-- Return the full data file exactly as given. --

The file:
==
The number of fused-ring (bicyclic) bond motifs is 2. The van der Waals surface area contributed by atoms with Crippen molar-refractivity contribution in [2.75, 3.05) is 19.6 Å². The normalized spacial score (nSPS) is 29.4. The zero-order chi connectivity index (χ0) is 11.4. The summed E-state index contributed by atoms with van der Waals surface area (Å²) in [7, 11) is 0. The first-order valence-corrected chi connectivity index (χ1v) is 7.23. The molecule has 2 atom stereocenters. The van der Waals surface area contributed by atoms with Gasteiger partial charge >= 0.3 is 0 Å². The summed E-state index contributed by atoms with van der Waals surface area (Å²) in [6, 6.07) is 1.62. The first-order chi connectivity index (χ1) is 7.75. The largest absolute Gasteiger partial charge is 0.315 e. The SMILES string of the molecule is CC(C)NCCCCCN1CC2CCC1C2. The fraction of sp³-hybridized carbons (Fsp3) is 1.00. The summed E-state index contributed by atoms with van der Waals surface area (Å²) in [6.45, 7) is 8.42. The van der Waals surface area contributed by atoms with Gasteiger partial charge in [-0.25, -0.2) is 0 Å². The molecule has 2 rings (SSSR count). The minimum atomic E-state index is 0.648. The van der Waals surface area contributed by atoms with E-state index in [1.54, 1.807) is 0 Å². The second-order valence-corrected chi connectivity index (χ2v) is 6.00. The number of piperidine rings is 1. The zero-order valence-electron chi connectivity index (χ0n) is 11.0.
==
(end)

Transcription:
The number of fused-ring (bicyclic) bond motifs is 2. The van der Waals surface area contributed by atoms with Crippen molar-refractivity contribution in [2.75, 3.05) is 19.6 Å². The normalized spacial score (nSPS) is 29.4. The zero-order chi connectivity index (χ0) is 11.4. The summed E-state index contributed by atoms with van der Waals surface area (Å²) in [7, 11) is 0. The first-order valence-corrected chi connectivity index (χ1v) is 7.23. The molecule has 2 atom stereocenters. The van der Waals surface area contributed by atoms with Gasteiger partial charge >= 0.3 is 0 Å². The summed E-state index contributed by atoms with van der Waals surface area (Å²) in [6, 6.07) is 1.62. The first-order chi connectivity index (χ1) is 7.75. The largest absolute Gasteiger partial charge is 0.315 e. The SMILES string of the molecule is CC(C)NCCCCCN1CC2CCC1C2. The fraction of sp³-hybridized carbons (Fsp3) is 1.00. The summed E-state index contributed by atoms with van der Waals surface area (Å²) in [6.45, 7) is 8.42. The van der Waals surface area contributed by atoms with Gasteiger partial charge in [-0.25, -0.2) is 0 Å². The molecule has 2 rings (SSSR count). The minimum atomic E-state index is 0.648. The van der Waals surface area contributed by atoms with E-state index in [1.54, 1.807) is 0 Å². The second-order valence-corrected chi connectivity index (χ2v) is 6.00. The number of piperidine rings is 1. The zero-order valence-electron chi connectivity index (χ0n) is 11.0.